The court-appointed monitor of NYPD stop-and-frisk practices has filed a new reporting form that encourages officers to write a narrative of the reasons for a stop instead of relying on checkboxes with overused explanations like “furtive movement.”
In a filing with Manhattan U.S. District Judge Analisa Torres, monitor Peter Zimroth said the NYPD plans to requisition and distribute 50,000 of the forms in the next four to six weeks.
In addition to “furtive movements,” the form also eliminates boxes for other frequently cited rationales for a stop, such as “suspicious bulge” and “high crime area.”
“Once the new form is in use, officers will be required to provide descriptions of the movements that contributed to the officer’s suspicions and not merely to check a box,” Zimroth told the judge.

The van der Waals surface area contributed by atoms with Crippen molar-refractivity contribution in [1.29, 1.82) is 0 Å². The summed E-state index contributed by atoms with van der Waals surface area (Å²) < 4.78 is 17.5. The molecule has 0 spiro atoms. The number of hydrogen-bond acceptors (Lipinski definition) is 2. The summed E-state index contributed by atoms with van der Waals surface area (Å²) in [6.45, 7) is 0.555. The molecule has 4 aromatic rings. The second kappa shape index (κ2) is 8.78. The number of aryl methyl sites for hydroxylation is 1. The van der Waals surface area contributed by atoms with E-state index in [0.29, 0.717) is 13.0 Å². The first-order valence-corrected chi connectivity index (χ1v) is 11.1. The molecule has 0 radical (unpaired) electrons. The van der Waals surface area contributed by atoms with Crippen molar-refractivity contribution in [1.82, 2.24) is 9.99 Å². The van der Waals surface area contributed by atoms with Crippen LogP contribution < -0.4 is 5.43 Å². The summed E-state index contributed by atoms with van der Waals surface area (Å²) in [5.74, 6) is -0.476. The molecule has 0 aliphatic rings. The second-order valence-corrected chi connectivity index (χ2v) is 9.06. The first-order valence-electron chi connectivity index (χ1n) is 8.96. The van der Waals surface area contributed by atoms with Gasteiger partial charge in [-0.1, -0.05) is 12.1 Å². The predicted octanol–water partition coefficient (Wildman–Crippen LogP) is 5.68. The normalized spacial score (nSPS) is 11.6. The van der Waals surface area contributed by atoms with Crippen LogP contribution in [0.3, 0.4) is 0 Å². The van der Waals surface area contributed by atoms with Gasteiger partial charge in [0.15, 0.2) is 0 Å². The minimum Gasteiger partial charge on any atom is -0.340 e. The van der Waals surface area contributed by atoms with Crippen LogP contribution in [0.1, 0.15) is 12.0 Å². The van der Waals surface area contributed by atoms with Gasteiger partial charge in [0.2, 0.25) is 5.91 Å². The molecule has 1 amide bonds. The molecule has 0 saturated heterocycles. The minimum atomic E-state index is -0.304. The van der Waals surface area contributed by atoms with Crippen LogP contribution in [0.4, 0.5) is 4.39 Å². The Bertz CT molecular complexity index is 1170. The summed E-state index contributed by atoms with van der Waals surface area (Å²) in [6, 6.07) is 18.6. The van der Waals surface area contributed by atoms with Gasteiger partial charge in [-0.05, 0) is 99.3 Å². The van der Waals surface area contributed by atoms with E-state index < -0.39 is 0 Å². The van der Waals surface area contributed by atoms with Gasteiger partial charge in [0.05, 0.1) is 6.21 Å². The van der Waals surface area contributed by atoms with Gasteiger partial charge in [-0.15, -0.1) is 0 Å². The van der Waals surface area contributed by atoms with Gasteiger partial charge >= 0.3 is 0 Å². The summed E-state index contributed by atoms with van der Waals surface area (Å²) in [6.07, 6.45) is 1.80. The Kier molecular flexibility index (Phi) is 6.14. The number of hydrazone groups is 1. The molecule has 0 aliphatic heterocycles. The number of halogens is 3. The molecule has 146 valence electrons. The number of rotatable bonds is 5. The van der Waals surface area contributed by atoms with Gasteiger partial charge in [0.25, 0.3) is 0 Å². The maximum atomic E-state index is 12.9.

The new forms are one result of a federal lawsuit claiming the city conducted thousands of stops without legally required “reasonable suspicion,” and targeted minorities.
Lawyers who brought the suit praised the change.
“Having a new narrative section on the stop forms means officers actually have to explain why they stopped someone,” said Darius Charney, a lawyer with the Center for Constitutional Rights.
Although changes are now being implemented as part of a settlement entered into by Mayor Bill de Blasio, reforms were initially ordered by Manhattan U.S. District Judge Shira Scheindlin, who was later removed from the case for alleged bias.
Scheindlin announced in a letter to other judges on Wednesday that she was leaving the bench after 21 years, and planned to work as a mediator along with handling public interest and commercial matters.